5. Business plan

No business can exist or start without a business plan. Think of it as laying out the concrete steps from start to finish, regarding your future gardening job. Inside your business plan, you will create your name, and portfolio, state all the legal and necessary details and plan your budget. The budget segment is the most important inside a business plan, as it can get or prevent grants. Applying for subsidies, government grants and aid when starting a business will make it easier for you, but you’ll need a good business plan to win them over. Even without help, a quality business plan is like a guiding light.

6. Online presence

The year is 2023, and if you don’t have a website and an online presence you do not exist. Such a perilous situation is not desirable for any enterprise, let alone for a starting one. Creating and maintaining a website can drive your starting costs through the roof, but you can always use existing platforms. Create a Facebook group, post your work on Instagram and Pinterest, and create short videos to share with your clients. 

Whatever you do, ensure to leave an online trace, as your potential customers need to find you and your SEO position can only improve with more content. As you grow and develop, you’ll get to developing and having your site, but it takes time.

7. Don’t be afraid to outsource

You’re not a one-man army, and starting a gardening business, or any business, involves legal, economic, programming and marketing skills. It’s great if you possess any of the above, as multitasking is necessary when starting your business and keeping the overall costs down. Outsourcing your specific business needs to professionals may seem expensive, but it’s nothing compared to the costs of you learning and doing it by yourself.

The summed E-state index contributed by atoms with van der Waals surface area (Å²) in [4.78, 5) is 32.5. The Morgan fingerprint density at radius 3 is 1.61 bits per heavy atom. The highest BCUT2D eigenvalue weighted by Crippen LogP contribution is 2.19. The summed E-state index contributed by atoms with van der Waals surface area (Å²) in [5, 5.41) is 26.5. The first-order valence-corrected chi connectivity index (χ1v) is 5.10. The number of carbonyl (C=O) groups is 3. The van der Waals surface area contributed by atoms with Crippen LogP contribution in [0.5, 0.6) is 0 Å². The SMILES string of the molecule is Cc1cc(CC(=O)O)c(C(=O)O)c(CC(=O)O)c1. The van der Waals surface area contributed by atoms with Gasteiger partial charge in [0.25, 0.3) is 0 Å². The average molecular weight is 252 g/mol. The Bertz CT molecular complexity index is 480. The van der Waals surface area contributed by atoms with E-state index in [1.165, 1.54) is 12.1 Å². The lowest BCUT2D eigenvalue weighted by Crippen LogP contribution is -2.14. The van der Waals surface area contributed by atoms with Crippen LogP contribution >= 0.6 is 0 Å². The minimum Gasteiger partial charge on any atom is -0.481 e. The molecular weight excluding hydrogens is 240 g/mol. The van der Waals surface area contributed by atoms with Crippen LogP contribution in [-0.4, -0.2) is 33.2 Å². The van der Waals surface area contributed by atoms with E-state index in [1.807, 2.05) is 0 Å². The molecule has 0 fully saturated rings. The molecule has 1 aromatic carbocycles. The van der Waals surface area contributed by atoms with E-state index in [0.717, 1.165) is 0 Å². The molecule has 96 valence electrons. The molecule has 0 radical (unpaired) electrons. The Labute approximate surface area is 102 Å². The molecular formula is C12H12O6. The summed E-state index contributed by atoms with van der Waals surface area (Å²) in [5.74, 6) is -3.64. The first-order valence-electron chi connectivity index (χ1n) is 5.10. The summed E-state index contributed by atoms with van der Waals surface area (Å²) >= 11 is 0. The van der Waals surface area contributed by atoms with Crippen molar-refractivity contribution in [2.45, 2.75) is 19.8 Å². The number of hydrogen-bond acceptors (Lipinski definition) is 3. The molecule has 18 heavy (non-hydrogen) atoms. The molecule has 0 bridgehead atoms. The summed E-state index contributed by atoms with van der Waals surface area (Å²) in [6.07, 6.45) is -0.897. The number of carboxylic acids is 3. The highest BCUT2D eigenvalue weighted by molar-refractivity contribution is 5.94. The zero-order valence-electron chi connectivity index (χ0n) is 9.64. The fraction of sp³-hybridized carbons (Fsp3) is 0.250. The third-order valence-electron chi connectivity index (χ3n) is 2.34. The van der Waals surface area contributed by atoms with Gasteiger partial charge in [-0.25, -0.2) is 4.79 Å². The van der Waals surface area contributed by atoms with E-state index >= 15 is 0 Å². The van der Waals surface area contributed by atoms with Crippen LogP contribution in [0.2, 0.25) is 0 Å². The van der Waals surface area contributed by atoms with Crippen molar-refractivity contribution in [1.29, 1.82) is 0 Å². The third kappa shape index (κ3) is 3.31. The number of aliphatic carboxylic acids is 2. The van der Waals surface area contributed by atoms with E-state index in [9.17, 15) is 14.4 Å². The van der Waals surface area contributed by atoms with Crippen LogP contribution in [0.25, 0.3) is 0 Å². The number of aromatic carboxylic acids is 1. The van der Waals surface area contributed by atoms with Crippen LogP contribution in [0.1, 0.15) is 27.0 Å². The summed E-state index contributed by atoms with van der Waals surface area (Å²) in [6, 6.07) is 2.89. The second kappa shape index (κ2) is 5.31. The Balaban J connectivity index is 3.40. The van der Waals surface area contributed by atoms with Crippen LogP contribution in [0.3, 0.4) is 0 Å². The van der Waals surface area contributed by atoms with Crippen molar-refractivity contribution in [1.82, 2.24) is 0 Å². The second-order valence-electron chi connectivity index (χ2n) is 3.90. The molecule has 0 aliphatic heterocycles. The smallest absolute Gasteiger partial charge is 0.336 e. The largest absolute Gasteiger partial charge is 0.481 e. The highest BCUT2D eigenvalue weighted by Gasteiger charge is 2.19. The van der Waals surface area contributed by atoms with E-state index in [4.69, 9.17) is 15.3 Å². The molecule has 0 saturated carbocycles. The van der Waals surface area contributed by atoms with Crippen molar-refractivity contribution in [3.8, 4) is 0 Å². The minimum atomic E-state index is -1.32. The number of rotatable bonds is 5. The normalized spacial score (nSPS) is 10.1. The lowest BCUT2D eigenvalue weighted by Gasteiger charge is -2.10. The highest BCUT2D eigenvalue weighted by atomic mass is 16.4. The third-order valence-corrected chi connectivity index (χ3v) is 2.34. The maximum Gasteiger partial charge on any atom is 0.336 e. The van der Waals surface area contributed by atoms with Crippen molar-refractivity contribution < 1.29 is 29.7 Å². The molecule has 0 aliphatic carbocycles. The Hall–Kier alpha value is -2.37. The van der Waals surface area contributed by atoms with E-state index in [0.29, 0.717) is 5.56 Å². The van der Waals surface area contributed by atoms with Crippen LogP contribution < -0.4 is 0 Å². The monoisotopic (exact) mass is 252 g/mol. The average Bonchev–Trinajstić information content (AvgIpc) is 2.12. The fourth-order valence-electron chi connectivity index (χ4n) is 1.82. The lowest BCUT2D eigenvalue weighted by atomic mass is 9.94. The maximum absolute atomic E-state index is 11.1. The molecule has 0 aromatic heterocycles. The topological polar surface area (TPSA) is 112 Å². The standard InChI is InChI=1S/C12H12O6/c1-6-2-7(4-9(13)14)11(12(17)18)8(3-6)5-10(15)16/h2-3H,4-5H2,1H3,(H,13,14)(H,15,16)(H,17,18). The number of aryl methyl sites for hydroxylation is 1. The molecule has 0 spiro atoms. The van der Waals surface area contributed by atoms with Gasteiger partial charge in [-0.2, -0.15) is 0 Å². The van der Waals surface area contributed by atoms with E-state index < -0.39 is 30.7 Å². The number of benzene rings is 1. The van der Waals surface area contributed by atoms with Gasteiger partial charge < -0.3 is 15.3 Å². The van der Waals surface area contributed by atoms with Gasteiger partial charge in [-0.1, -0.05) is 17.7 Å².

Add to that the chance of failure, when you only have yourself to blame, and time lost, and you’ll see how important outsourcing is. Time waits for no one, and you have competition in front. Get ahead with help from others, and you can later hire your departments.

8. Save for rainy days

Nobody knows what tomorrow brings, and a temporary boost in your finances when starting is a perfect chance to start setting aside. Growth funds, savings or amortisation funds can all multiply your money and set you up for future success. Any business has its good and rainy days. You need to enjoy the firsts and prepare for the others. No storm lasts forever and once the market stabilises; you’ll have a head start!

Starting your dream idea and seeing it happen before your eyes is wonderful. But you must stay realistic, and prepare for long hours, plenty of unpaid work, ups and down (especially the latter) and harsh competition. But seeing the work made by your hands is priceless, coupled together with a smile from a satisfied customer!

By Veena

She has 7 years of experience writing about technology, education and business. Her experience in the tech industry (Fieldengineer, wowtechub, Tech360d, Techinfobeez) has taught her how to write engaging, informative content that makes complex issues accessible to a wide audience. Follow her on LinkedIn